To the Editor:
The Republican design on Medicare comes straight from that dubious chapter of the Vietnam War in which “it became necessary to destroy the town to save it.”
Rep. Paul Ryan’s voucher scheme would destroy Medicare as surely, if not as fast, as repealing it. It is wrong in so many ways as to be diabolical:
• By making it easier for Congress to freeze payments and then slash them. For all their presumed influence, seniors have less lobbying clout than the doctors and hospitals Medicare presently pays directly.
• By putting America’s elderly on the hook for ever-increasing costs, captives once again to the health insurance racket and the vagaries of charity care.
• By pitting those who are already seniors against those who hope to live to be. Nothing could be more cynical than to say to some of us, “You can keep your Medicare. We’re throwing only younger folk under the bus.”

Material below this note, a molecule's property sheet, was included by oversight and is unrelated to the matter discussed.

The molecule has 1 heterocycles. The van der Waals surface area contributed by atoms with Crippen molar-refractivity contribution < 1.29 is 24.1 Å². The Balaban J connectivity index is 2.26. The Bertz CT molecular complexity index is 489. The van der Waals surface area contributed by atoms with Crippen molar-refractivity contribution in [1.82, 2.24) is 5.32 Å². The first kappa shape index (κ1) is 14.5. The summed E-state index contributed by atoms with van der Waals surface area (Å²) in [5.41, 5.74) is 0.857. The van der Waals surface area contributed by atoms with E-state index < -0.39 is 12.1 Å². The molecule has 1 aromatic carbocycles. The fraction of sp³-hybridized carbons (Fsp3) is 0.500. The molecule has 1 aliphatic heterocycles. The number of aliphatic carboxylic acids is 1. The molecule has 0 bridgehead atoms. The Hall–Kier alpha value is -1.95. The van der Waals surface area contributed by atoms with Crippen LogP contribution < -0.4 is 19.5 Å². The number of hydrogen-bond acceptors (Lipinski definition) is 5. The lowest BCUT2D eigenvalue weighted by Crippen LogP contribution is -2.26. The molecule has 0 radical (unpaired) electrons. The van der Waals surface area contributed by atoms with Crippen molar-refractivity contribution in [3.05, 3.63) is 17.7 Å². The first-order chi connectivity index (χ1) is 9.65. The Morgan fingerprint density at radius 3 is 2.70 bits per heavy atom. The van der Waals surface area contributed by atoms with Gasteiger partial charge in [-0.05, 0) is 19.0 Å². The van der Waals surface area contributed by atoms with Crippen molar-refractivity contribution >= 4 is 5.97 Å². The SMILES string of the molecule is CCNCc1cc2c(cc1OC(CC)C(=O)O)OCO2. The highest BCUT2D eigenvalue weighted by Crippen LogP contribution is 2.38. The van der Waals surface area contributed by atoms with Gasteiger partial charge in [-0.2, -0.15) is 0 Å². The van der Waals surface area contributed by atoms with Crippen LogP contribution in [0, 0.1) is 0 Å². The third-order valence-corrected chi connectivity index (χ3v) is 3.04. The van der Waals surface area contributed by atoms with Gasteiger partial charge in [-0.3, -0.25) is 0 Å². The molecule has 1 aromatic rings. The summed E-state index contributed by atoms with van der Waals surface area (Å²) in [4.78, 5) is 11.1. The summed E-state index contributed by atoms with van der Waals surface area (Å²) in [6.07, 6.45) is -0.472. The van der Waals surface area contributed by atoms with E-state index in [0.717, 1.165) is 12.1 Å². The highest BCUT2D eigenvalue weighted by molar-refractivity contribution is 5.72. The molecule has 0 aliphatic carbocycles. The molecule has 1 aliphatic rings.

We have already tried “consumer choice” and “competition.” The notion that patients can spend more wisely out of pocket is woefully unrealistic. What are your options when you’re felled with a stroke or heart attack? Only to go where they take you, or lie there and die.
If the commercial market were as efficient as the Republicans pretend, health care would not be costing America nearly half as much again as the average of all 30 nations that belong to the Organization for Economic Cooperation and Development. Health consumes 16 percent of our gross domestic product, compared to 10.3 in Canada, 11.2 in France, and 10.5 in Germany, to name only a few of the nations that provide universal coverage without socializing doctors. The excuse here is that we have the best health care in the world, but do we really? Our life expectancy of 77.9 is nearly two years less than the OECD average.
As a citizen on Medicare, I’m willing to do my part for our country’s future. For starters, I could pay more for the prescription drug plan that a Republican president failed to finance. I could also pay higher taxes. But the Republicans don’t want to share the burdens fairly — not when they refuse even to consider tax increases for people like Donald Trump.
Martin A. Dyckman